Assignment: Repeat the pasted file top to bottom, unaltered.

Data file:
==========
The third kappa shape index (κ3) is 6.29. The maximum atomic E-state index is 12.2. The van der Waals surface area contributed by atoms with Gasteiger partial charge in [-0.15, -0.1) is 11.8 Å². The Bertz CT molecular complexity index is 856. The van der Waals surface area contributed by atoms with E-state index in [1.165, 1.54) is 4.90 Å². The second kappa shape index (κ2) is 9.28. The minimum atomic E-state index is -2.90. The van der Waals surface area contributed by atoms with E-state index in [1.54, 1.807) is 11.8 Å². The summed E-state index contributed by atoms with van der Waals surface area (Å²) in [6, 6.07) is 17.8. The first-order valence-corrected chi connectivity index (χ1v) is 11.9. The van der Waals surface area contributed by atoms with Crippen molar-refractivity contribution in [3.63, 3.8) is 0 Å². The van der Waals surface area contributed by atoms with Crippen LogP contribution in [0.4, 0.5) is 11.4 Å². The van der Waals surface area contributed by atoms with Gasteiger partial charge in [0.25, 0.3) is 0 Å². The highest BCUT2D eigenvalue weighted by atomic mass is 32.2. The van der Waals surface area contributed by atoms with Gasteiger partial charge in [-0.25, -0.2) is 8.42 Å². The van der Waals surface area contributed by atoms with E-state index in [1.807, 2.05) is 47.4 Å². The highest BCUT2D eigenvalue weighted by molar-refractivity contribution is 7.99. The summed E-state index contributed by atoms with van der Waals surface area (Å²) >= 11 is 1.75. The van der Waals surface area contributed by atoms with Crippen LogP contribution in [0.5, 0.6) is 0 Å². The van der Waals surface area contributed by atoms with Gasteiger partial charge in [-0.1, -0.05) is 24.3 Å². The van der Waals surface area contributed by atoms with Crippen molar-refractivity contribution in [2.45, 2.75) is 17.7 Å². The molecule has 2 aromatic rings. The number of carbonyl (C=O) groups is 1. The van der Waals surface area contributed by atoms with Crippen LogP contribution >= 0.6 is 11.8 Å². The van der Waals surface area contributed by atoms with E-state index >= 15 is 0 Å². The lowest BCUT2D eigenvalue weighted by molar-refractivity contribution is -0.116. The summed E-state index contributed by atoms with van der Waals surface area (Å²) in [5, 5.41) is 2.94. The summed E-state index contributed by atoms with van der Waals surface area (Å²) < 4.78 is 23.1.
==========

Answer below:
The third kappa shape index (κ3) is 6.29. The maximum atomic E-state index is 12.2. The van der Waals surface area contributed by atoms with Gasteiger partial charge in [-0.15, -0.1) is 11.8 Å². The Bertz CT molecular complexity index is 856. The van der Waals surface area contributed by atoms with E-state index in [1.165, 1.54) is 4.90 Å². The second kappa shape index (κ2) is 9.28. The minimum atomic E-state index is -2.90. The van der Waals surface area contributed by atoms with E-state index in [1.54, 1.807) is 11.8 Å². The summed E-state index contributed by atoms with van der Waals surface area (Å²) in [6, 6.07) is 17.8. The first-order valence-corrected chi connectivity index (χ1v) is 11.9. The van der Waals surface area contributed by atoms with Crippen molar-refractivity contribution in [3.63, 3.8) is 0 Å². The van der Waals surface area contributed by atoms with Crippen LogP contribution in [0.4, 0.5) is 11.4 Å². The van der Waals surface area contributed by atoms with Gasteiger partial charge in [0.25, 0.3) is 0 Å². The highest BCUT2D eigenvalue weighted by atomic mass is 32.2. The van der Waals surface area contributed by atoms with Gasteiger partial charge in [-0.25, -0.2) is 8.42 Å². The van der Waals surface area contributed by atoms with E-state index in [1.807, 2.05) is 47.4 Å². The highest BCUT2D eigenvalue weighted by molar-refractivity contribution is 7.99. The summed E-state index contributed by atoms with van der Waals surface area (Å²) >= 11 is 1.75. The van der Waals surface area contributed by atoms with Crippen LogP contribution in [0.5, 0.6) is 0 Å². The van der Waals surface area contributed by atoms with Gasteiger partial charge in [-0.1, -0.05) is 24.3 Å². The van der Waals surface area contributed by atoms with Crippen molar-refractivity contribution in [2.45, 2.75) is 17.7 Å². The molecule has 2 aromatic rings. The number of carbonyl (C=O) groups is 1. The van der Waals surface area contributed by atoms with Crippen LogP contribution >= 0.6 is 11.8 Å². The van der Waals surface area contributed by atoms with E-state index >= 15 is 0 Å². The lowest BCUT2D eigenvalue weighted by molar-refractivity contribution is -0.116. The summed E-state index contributed by atoms with van der Waals surface area (Å²) in [5, 5.41) is 2.94. The summed E-state index contributed by atoms with van der Waals surface area (Å²) < 4.78 is 23.1.